The forum has hosted a lot of questions about WIN7 connecting to a networked printer, especially if WIN7 is 64-bit and the printer is hosted by an XP 32-bit system. I'm in exactly that position and none of the answers to the others' questions take care of my problem.
I have a new WIN7 64-bit system connected to a long-established home network with mostly XP 32-bit machines. One XP machine has an old HP-5 LJ that is shared, and my WIN7 system saw it, connected to it, and can print to it. One XP machine has a Canon i950 attached to it. The WIN7 sees the Canon but then goes off to Windows Update looking in vain for a driver. When I connected the Canon to the WIN7 directly by USB the printer drivers installed and I was able to print. I reattached the Canon to the XP system and the WIN7 machine still goes off to WU looking for a driver. There must be a valid driver on the WIN7 system (since it could print locally) but I can't find it to install it manually. I downloaded and installed the Canon "add-on" for 64-bit windows in the WIN7 system, but it simply fills a directory with some .dll files and a setup.exe. The WIN7 manual driver install requires an .inf file.
My next step was to focus on the XP system. Under printer sharing for the i950 it offers the option of hosting drivers for remote systems. I was able to get it to list XP 64-bit as one of the drivers it could host. Unfortunately it says the driver is not installed, and search as I might on Google and Canon I was not able to find an .inf file to plug in here, either. I'm stumped.
Clearly this should work, but I keep hitting dead ends. Any advice would be much appreciated.
The way I heard it explained to me by Scott Meuller on a recent Computer America podcast (Monday Sept, 13th show) is that you need to go get the Win 7 64-bit drivers for the printer and install then locally as if the printer was attached to the Win 7 system. In other words do not tell the Win 7 system that it is a networked printer.
Then, when its time to print, the port you want to use is the network path and name of the shared printer.
I haven't tried this myself because I keep everything 32-bit, but I don't see any reason why it shouldn't work and Scott knows that which he speaks of.
When I went directly to the Canon USA site and searched for drivers for the i950, none were presented. I am unsure why. Some 3rd party driver sites do include drivers for Win 7 64 Bit, but not the Canon site. This si strange. I had problems with my Canon Pixma MP620 with linux, but not Win 7.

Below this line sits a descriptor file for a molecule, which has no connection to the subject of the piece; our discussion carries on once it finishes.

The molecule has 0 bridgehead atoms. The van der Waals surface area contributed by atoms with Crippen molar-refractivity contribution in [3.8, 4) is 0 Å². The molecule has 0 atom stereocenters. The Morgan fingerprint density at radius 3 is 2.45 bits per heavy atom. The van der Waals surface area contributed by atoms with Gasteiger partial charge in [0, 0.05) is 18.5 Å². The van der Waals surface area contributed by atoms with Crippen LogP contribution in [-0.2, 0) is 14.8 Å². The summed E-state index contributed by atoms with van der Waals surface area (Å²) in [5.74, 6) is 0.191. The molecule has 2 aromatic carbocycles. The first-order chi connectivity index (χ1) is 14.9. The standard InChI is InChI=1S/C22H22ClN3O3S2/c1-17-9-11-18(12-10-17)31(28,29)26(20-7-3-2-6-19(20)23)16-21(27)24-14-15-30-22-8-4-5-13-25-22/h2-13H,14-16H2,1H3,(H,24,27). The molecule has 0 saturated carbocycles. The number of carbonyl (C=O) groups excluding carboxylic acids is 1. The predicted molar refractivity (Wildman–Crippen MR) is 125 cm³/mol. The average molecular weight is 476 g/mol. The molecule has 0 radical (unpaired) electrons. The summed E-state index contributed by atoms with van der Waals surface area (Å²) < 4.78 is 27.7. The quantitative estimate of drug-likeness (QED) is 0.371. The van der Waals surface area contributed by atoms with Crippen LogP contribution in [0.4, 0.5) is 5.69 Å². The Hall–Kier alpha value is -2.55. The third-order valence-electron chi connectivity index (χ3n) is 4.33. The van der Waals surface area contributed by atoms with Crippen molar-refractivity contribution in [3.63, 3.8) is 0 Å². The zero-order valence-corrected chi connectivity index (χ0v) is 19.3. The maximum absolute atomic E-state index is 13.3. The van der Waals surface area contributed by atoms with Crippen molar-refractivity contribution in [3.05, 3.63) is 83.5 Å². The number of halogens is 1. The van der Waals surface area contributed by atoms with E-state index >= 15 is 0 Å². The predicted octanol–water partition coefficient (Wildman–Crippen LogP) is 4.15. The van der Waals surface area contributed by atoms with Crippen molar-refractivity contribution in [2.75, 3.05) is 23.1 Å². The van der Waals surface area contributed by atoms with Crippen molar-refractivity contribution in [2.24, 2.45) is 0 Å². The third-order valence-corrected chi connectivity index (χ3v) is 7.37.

One can also try, browsing to the host machine, select the printer, and right click and use Connect.
This has worked on many different networks, different printers hosted on a XP and 32 bit OS's, and printing from Vista and Windows 7 32 and 64 bit clients.
Since I was able to print to the printer locally via USB I'm assuming the 64-bit printer drivers are actually installed in the Win7 machine. The problem is getting the system to recognize that it can print to the remote 32-bit machine. There is no way I can specify the printer when it comes time to print a document unless it has been previously "connected".
I have tried connecting the printer both by using the "add a printer" feature of the devices and printers applet and by using explorer to open the remote system, find the printer, and use its context menu to connect. Both approaches lead to the same dead end of Win7 going to Windows Update and searching in vain for a driver.
The printer driver on your Windows 7 machine is one provided by MS and would be a stripped down driver that does not fully support the printer and all its possible functions. So you get just basic printing out of it. As to the XP 64 bit driver to install on the i950 in Post 1, it will not install on an XP 32 bit machine and will not be compatible with a printer requiring a Win7 64 bit driver attempting to access the printer on the network.
You're close if you found and have the 64-bit drivers installed on the 64-bit Win7 system. I'm not sure but you might even temporarilly connnect the printer to the Win7 system and get it all working (not sure about that part). Then, with the printer hooked up to the XP system and shared and all that, you need to go into the properties of the printer on the Win7 system and change the port to the network path and name of the shared printer.
I'm not exactly sure how that's done on Win7 but its super easy in XP under properties>>ports to add a port.
This is all predicated on there being 64-bit drivers installed for the printer on the Win7 system. If there are no 64-bit drivers for the printer then this is a no go all the way around.